|Figure 10.11 Chimaera (distinct genetical tissues)
Spontaneous changes in the content or arrangement of chromosomes
), whether in the cells of the vegetative plant or in the
reproductive cells, occur in nature at the rate of approximately one cell in
one million. These changes to the plant DNA are one of the most important
causes of new alleles leading to changes in the characteristics
of the individual. Extreme chromosome alterations result in malformed
and useless plants, but slight rearrangements may provide horticulturally
desirable changes in flower colour or plant habit. Such desirable
mutations have been seen in plants such as chrysanthemum, Dahlia and
Streptocarpus . Mutation breeding also produces these variations, but using
irradiation treatments with X-rays, gamma rays or mutagenic chemicals
increases the mutation rate. In both situations (natural
mutations and induced mutations), the mutation only
becomes significant in the plant when the mutated cell
originates in a meristem, where it proceeds to create a
mass of novel genetic tissues (and organs).
When a shoot with a different coloured flower or leaf
arises, it is often referred to as a sport . A more extreme
example of a mutation is a chimaera.
when organs (and even whole plants) have two or more
genetically distinct kinds of tissues existing together.
This often results in variegation of the leaves, as seen
in some Acer and Pelargonium species. Horticulturists
use one form or other of vegetative propagation to
preserve and increase the genetic novelty. These useful
mutations may give rise to potential new cultivars in
just one generation. (See Figure 10.11).
Recombinant DNA technology
For the plant breeder it has historically been difficult to predict whether the progeny from a breeding programme would show the
desired characteristics. The term recombinant DNA technology refers to a modern method of breeding that enables novel sources of
DNA to be integrated with greater certainty into a plant’s existing genotype. Two new techniques have appeared in the last few years
that have enabled this major shift in breeding practice.
The first technique is marker-assisted breeding.
Breeders are now able to analyze chromosome material and establish what DNA
sequence is present on the chromosome. Some plant characters such as disease resistance are hard to evaluate in newly bred
plants, as infection may be difficult to achieve under test conditions. Since the breeders are now able to recognize the chromosome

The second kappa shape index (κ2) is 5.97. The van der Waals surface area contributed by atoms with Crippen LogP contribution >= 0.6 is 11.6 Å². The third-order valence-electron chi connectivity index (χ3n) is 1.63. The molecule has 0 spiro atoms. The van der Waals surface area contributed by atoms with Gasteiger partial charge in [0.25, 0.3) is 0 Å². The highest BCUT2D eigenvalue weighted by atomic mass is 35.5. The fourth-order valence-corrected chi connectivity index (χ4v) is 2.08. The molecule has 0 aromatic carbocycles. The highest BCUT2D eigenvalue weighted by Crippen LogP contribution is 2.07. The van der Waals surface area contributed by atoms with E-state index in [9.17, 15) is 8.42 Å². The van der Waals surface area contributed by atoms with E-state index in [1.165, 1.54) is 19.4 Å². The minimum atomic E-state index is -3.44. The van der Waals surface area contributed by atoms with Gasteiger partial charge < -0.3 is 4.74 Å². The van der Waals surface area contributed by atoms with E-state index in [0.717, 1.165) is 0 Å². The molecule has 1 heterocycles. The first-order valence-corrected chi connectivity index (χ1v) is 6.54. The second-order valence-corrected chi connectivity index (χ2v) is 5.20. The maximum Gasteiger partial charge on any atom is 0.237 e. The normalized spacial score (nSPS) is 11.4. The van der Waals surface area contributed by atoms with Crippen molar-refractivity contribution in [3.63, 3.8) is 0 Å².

DNA sequence for plant resistance, they can apply this knowledge by analyzing newly bred plants for this desirable character. Whilst
resistance to a disease may be complex, involving several genes acting together, the marker-assisted technique has proved a powerful
form of assistance in this area.
The second technique is genetic modific
ation (now known as GM
), or genetic engineering. By this method, genes derived from other
plant species can be incorporated into the species in question. The commonest technique involves the bacterium Agrobacterium
tumifasciens. This organism causes crown gall disease on plants such as apple. The bacterium contains a circular
piece of DNA (plasmid) that on entering plant cells can integrate its DNA into that of the infected plant cell. Breeders are able to develop
strains of A. tumifasciens in large numbers. The new strains can be induced to accept, in their plastids, a desirable gene taken from
other variants of the same plant species, or taken from other species. Wounded plants infected by a bacterial strain begin to multiply
the newly acquired gene by integrating it into the cells of the plant. Tissues developing around the point of infection can then be used
for micro-propagation of the new genetically-modified cultivar.
Confirmation of successful genetic change can be achieved most easily when the newly introduced gene is already linked in the
bacterial plasmid by a marker gene. Two common kinds of marker were used initially, resistance to an antibiotic and resistance to a
herbicide. In this way, the breeder was able to test whether incorporation of a desirable new character was successful by exposing it to
the antibiotic or herbicide concerned. Alternative methods to the use of antibiotic markers have been sought. There seems little doubt
that major advances in the quantity and quality of horticultural crops could follow GM methods of breeding. However, there are fears
that such methods could result in deterioration of food quality or pose a threat to the environment.